Skip to comments.Why 33 rounds makes sense in a defensive weapon
Posted on 02/06/2011 11:34:59 PM PST by 2ndDivisionVet
Sleek, its lines rakishly tilted to boost the ergonomics that index grip placement to barrel, this automatic pistol has but one function: to eliminate human beings easily. That sinister intent is expressed most eloquently in the extended magazine that reaches far beneath the pistol grip, easily tripling the amount of ammunition available to the killer.
It's the Colt Super .38 automatic pistol, customized into a machine pistol by an underworld gunsmith so that Babyface Nelson could use it to kill an FBI agent outside Little Bohemia, Wis., in 1934. Maybe you saw the movie.
Even if you didn't, you can still see the point: There's nothing really new when it comes to guns. To the contrary, the extended magazine that Jared Loughner allegedly carried in his Glock 19 the day he is accused of having fatally shot six people outside Tucson and wounding 13 others, and that President Obama is likely to suggest banning in an upcoming speech, may be traced way back.
During World War I, American armorers tried to adapt the 1903 Springfield into a counter-sniper "periscope rifle" by, among other things, installing a 25-round magazine. The Germans tried to turn the Luger pistol into a "trench broom" by devising a 32-round "snail drum" magazine (it fired the same round as the Glock 19). The Texas Ranger Frank Hamer carried a Remington Model 8 with an extended magazine in his hunt for Bonnie and Clyde in 1934. The Thompson submachine gun of World War II and the M-16 of Vietnam were improved by extending their magazine from 20 to 30 rounds. In 1957, the U.S. Army adopted the M-14 rifle, which was hardly more than an M-1 Garand rifle with an extended magazine. And who wouldn't want our soldiers, Marines and law officers to benefit from extended magazines?(continued)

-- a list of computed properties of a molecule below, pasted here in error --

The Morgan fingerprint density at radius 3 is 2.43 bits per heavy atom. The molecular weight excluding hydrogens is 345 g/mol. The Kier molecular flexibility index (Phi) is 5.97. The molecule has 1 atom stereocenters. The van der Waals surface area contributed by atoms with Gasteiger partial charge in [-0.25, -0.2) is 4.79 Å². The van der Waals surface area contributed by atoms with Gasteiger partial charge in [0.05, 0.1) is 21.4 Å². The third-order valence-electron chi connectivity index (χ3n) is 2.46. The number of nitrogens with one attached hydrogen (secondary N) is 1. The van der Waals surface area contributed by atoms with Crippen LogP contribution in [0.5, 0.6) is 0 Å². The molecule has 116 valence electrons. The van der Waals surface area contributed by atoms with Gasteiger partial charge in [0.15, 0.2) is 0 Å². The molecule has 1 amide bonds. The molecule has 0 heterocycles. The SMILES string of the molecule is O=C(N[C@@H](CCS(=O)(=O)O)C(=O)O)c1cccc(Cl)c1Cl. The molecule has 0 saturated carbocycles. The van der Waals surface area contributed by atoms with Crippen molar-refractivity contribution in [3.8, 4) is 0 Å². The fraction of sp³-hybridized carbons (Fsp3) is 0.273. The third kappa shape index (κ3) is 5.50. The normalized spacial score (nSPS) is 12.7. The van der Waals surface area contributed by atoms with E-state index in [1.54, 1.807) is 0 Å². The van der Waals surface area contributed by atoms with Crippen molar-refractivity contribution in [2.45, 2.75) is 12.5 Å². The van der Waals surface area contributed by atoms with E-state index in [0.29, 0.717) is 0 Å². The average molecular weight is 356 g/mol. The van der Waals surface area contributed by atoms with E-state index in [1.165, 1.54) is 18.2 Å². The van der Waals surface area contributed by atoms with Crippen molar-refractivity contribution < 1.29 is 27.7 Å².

(Excerpt) Read more at washingtonpost.com ...
Except for the last sentence the article reads like something written by Ayoob.
Very good, thanks.
>To the contrary, the extended magazine that Jared Loughner allegedly carried in his Glock 19 the day he is accused of having fatally shot six people outside Tucson and wounding 13 others, and that President Obama is likely to suggest banning in an upcoming speech, may be traced way back. <
My sentiments exactly.
Last line too - take another look.
There's been a transporter malfunction and we've ended up in a parallel universe.
File under 'Thank God for small favors' ???
For an extremely short primer on the history of the pistol, its basic mechanics and self defense it's a very good article.
Personally, I think a 33 round magazine is probably going to make your pistol more likely to turn into a jam-o-matic, especially if it’s some knock-off magazine and not original equipment.
It would be more effective to carry 2 guns.
That’ll do it.
The Germans tried to turn the Luger pistol into a “trench broom” by
devising a 32-round “snail drum” magazine (it fired the same round
as the Glock 19).
And this from the Krauts that b-tched and groaned about the use of the
Winchester shotgun (1897?) by the Americans to clean out the trenches.
I thought Loughner’s weapon jambed upon the attempt to swap magazines? And, that’s when he was tackled. I had heard that the malfunction may likely have been a result of the extended magazine.